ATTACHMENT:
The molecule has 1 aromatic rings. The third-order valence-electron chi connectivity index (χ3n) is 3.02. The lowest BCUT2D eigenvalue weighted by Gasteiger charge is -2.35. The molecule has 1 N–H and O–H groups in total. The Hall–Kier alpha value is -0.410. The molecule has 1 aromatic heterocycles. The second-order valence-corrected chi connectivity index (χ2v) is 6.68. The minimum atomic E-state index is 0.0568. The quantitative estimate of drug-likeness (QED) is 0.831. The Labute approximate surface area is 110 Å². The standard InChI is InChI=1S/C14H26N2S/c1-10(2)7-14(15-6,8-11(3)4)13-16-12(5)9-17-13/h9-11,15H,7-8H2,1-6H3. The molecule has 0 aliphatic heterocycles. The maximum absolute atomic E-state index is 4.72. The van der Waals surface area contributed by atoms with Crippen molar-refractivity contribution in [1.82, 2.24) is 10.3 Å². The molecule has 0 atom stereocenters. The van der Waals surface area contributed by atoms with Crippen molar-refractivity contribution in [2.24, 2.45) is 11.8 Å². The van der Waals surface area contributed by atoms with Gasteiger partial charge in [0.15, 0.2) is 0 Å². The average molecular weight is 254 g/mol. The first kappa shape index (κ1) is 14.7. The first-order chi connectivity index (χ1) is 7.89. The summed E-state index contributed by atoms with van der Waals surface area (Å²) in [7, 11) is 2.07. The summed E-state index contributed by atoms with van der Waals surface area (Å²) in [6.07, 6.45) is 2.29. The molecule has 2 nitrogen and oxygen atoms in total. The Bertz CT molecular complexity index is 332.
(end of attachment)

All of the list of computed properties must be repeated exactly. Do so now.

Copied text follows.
The molecule has 1 aromatic rings. The third-order valence-electron chi connectivity index (χ3n) is 3.02. The lowest BCUT2D eigenvalue weighted by Gasteiger charge is -2.35. The molecule has 1 N–H and O–H groups in total. The Hall–Kier alpha value is -0.410. The molecule has 1 aromatic heterocycles. The second-order valence-corrected chi connectivity index (χ2v) is 6.68. The minimum atomic E-state index is 0.0568. The quantitative estimate of drug-likeness (QED) is 0.831. The Labute approximate surface area is 110 Å². The standard InChI is InChI=1S/C14H26N2S/c1-10(2)7-14(15-6,8-11(3)4)13-16-12(5)9-17-13/h9-11,15H,7-8H2,1-6H3. The molecule has 0 aliphatic heterocycles. The maximum absolute atomic E-state index is 4.72. The van der Waals surface area contributed by atoms with Crippen molar-refractivity contribution in [1.82, 2.24) is 10.3 Å². The molecule has 0 atom stereocenters. The van der Waals surface area contributed by atoms with Crippen molar-refractivity contribution in [2.24, 2.45) is 11.8 Å². The van der Waals surface area contributed by atoms with Gasteiger partial charge in [0.15, 0.2) is 0 Å². The average molecular weight is 254 g/mol. The first kappa shape index (κ1) is 14.7. The first-order chi connectivity index (χ1) is 7.89. The summed E-state index contributed by atoms with van der Waals surface area (Å²) in [7, 11) is 2.07. The summed E-state index contributed by atoms with van der Waals surface area (Å²) in [6.07, 6.45) is 2.29. The molecule has 2 nitrogen and oxygen atoms in total. The Bertz CT molecular complexity index is 332.